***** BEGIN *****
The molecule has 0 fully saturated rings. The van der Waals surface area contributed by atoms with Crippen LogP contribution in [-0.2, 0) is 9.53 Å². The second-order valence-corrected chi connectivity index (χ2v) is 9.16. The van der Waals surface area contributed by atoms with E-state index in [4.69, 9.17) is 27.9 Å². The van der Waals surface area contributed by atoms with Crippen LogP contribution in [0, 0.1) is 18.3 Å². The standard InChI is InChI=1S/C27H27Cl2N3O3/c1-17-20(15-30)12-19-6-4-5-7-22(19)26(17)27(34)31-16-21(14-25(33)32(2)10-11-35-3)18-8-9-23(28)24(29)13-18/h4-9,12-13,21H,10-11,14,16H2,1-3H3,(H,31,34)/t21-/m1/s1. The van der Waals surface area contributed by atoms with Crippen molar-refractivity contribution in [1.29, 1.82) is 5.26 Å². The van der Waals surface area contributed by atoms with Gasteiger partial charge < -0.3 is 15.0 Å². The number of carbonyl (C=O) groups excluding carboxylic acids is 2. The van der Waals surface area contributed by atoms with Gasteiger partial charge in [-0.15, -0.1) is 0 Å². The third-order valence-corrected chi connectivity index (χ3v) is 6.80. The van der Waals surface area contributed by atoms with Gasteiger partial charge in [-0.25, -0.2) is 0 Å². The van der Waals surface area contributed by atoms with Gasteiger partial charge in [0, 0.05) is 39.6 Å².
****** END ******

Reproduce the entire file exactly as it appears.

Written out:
The molecule has 0 fully saturated rings. The van der Waals surface area contributed by atoms with Crippen LogP contribution in [-0.2, 0) is 9.53 Å². The second-order valence-corrected chi connectivity index (χ2v) is 9.16. The van der Waals surface area contributed by atoms with E-state index in [4.69, 9.17) is 27.9 Å². The van der Waals surface area contributed by atoms with Crippen LogP contribution in [0, 0.1) is 18.3 Å². The standard InChI is InChI=1S/C27H27Cl2N3O3/c1-17-20(15-30)12-19-6-4-5-7-22(19)26(17)27(34)31-16-21(14-25(33)32(2)10-11-35-3)18-8-9-23(28)24(29)13-18/h4-9,12-13,21H,10-11,14,16H2,1-3H3,(H,31,34)/t21-/m1/s1. The van der Waals surface area contributed by atoms with Crippen molar-refractivity contribution in [1.29, 1.82) is 5.26 Å². The van der Waals surface area contributed by atoms with Gasteiger partial charge < -0.3 is 15.0 Å². The number of carbonyl (C=O) groups excluding carboxylic acids is 2. The van der Waals surface area contributed by atoms with Gasteiger partial charge in [-0.15, -0.1) is 0 Å². The third-order valence-corrected chi connectivity index (χ3v) is 6.80. The van der Waals surface area contributed by atoms with Gasteiger partial charge in [-0.25, -0.2) is 0 Å². The van der Waals surface area contributed by atoms with Gasteiger partial charge in [0, 0.05) is 39.6 Å².